The first brief from COL to Cullen was dont hurt the Maoris. So NO Land Tax.

"Moari land" by the very nature of its title will have a lower value, so perhaps not.

So let me get this right .

My wife (of 30 years) and I have scrimped and saved and forgone other consumption for many years to build up a pool of capital assets .

My brother-in -law ( same age ) who has for most of his career earned more than us , has burnt through his money like a drunken sailor on shore leave , saved nothing , smoked until 2 years ago when his health became an issue, is up to his eyeballs in debt , been through three wives , cheated on his wives (and his taxes ) does not own a home, and was forced to sell his flash OTT Bays home during the GFC ..........blames John Key for his predicament

And now he votes Labour .

He is resentful of what we have and calls me " Scrooge"

Idiot.

I dont see why we should be taxed on Capital assets when we have done exactly what the NZ Government wanted us to do since WW2

Work hard , save , pay tax and try not to ever be a burden on the State

Perfectly put Boatman !

So your Mr and Mrs average then? That will mean no you won't be paying more tax you'll pay the same as its neutral. It'll just change from where you pay it and if you work harder your income tax will be proportionally lower.

NZ society since WW2 also provided:

1. Free education
2. Free / very cheap healthcare
3. Affordable housing through a number of efforts and measures
4. A pension regardless of need

Given society has provided significant wealth betterment by stopping those efforts to foster affordable housing, there's no reason why only those who work for a living should be taxed on that earned income, while that unearned income gained through the efforts of society around folk is let off completely. Why put all the burden on today's working folk, given all that help received from society?

In NZ, there's been no such thing as doing it all on one's own two feet without any help from society.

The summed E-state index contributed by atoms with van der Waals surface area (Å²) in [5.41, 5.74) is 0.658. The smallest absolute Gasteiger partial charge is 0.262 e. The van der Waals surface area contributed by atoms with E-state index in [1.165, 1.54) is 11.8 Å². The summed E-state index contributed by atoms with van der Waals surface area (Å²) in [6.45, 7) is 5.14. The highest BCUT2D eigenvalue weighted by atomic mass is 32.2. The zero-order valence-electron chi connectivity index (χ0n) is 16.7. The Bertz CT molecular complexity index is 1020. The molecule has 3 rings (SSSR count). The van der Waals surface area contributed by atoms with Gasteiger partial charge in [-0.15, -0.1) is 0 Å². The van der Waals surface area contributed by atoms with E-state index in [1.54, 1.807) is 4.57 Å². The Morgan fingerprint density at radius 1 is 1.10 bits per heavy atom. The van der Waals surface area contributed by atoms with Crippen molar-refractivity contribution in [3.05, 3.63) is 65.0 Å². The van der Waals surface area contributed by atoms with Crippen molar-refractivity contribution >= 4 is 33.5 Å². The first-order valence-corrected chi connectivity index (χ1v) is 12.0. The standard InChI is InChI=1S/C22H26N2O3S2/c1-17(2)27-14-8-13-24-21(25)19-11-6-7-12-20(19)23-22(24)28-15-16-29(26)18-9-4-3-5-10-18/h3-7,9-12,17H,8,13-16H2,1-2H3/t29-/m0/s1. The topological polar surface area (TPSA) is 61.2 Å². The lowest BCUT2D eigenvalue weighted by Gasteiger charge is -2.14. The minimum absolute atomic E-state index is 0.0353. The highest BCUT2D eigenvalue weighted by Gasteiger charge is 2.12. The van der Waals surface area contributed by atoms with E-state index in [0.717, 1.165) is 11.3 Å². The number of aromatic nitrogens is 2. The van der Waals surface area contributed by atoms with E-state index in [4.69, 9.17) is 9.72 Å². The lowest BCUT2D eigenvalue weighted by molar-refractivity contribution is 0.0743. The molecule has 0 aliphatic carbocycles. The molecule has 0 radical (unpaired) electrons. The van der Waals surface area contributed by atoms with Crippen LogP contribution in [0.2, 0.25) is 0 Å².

And as others have noted, the idea is to decrease earned income tax and increase it on unearned income, while remaining neutral overall.

I would vote for a 15% reduction to the top income tax rate and corporate tax rate.

If paired with a large enough capital gain or land value tax (on all property) to make it revenue neutral?

Bit ironic TOP talking about marketing when they have patently failed to market themselves. Or HAVE they marketed themselves well but very few are compelled?

Haha exactly my thoughts.
TOP giving out marketing advice - lipstick on a pig maybe?
But you're probably right, TOP are actually experts on everything, including marketing, but the stupid voters just don't get it.

The goal of "being revenue neutral" will be assisted if the tax working party supports my submission on optimising the system for measuring the cost of providing publicly funded healthcare to non-eligible overseas visitors. This cost cannot be calculated accurately currently and is estimated to have cost the NZ taxpayer 2.8 billion dollars over the last 20 years - 1.5% of Vote Health less recoveries made by public health providers. In the last financial year alone the amount is estimated to have been 180 million dollars. By matching overseas visitors medical insurance details with subsequent publicly funded healthcare this cost can be fully recovered. The insurance sector has received a significant subsidy over this time at the expense of the NZ taxpayer and public health providers

"It is difficult to get a man to understand something, when his salary depends upon his not understanding it"
Upton Sinclair 1878 – 1968

If it is revenue neutral than the taxpayer will have to pay more to cover the quite significant extra costs (staff, offices, paper, ink, tea and bikkies) of two tax gathering schemes rather than one.